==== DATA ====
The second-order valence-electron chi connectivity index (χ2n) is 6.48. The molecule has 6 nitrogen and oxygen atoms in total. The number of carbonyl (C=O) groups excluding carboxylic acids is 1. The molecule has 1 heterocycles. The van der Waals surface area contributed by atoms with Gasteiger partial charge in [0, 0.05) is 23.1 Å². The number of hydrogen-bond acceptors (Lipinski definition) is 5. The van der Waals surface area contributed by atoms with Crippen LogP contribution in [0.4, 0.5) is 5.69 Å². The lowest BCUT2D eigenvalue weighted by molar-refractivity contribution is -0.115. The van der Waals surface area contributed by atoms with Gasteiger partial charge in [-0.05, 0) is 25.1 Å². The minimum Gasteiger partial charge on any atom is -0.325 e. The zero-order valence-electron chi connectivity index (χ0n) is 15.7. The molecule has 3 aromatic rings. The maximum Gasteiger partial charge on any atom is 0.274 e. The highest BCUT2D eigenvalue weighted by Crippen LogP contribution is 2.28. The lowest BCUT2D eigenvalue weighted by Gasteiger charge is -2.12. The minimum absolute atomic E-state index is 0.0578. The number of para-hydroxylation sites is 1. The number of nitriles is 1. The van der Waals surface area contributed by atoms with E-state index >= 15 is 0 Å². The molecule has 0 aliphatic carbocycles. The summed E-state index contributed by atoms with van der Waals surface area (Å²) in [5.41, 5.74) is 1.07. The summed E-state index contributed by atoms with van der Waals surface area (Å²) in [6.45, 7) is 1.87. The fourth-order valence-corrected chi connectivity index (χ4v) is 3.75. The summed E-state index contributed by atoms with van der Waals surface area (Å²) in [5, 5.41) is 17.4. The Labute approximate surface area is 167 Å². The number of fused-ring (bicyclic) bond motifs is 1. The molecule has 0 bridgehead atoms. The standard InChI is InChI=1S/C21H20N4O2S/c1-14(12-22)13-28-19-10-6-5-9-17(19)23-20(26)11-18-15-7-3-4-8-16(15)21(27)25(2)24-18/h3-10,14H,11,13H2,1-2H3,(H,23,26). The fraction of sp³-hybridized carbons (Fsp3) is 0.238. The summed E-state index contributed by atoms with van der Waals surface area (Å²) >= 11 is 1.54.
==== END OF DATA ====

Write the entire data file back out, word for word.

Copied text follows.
The second-order valence-electron chi connectivity index (χ2n) is 6.48. The molecule has 6 nitrogen and oxygen atoms in total. The number of carbonyl (C=O) groups excluding carboxylic acids is 1. The molecule has 1 heterocycles. The van der Waals surface area contributed by atoms with Gasteiger partial charge in [0, 0.05) is 23.1 Å². The number of hydrogen-bond acceptors (Lipinski definition) is 5. The van der Waals surface area contributed by atoms with Crippen LogP contribution in [0.4, 0.5) is 5.69 Å². The lowest BCUT2D eigenvalue weighted by molar-refractivity contribution is -0.115. The van der Waals surface area contributed by atoms with Gasteiger partial charge in [-0.05, 0) is 25.1 Å². The minimum Gasteiger partial charge on any atom is -0.325 e. The zero-order valence-electron chi connectivity index (χ0n) is 15.7. The molecule has 3 aromatic rings. The maximum Gasteiger partial charge on any atom is 0.274 e. The highest BCUT2D eigenvalue weighted by Crippen LogP contribution is 2.28. The lowest BCUT2D eigenvalue weighted by Gasteiger charge is -2.12. The minimum absolute atomic E-state index is 0.0578. The number of para-hydroxylation sites is 1. The number of nitriles is 1. The van der Waals surface area contributed by atoms with E-state index >= 15 is 0 Å². The molecule has 0 aliphatic carbocycles. The summed E-state index contributed by atoms with van der Waals surface area (Å²) in [5.41, 5.74) is 1.07. The summed E-state index contributed by atoms with van der Waals surface area (Å²) in [6.45, 7) is 1.87. The fourth-order valence-corrected chi connectivity index (χ4v) is 3.75. The summed E-state index contributed by atoms with van der Waals surface area (Å²) in [5, 5.41) is 17.4. The Labute approximate surface area is 167 Å². The number of fused-ring (bicyclic) bond motifs is 1. The molecule has 0 bridgehead atoms. The standard InChI is InChI=1S/C21H20N4O2S/c1-14(12-22)13-28-19-10-6-5-9-17(19)23-20(26)11-18-15-7-3-4-8-16(15)21(27)25(2)24-18/h3-10,14H,11,13H2,1-2H3,(H,23,26). The fraction of sp³-hybridized carbons (Fsp3) is 0.238. The summed E-state index contributed by atoms with van der Waals surface area (Å²) >= 11 is 1.54.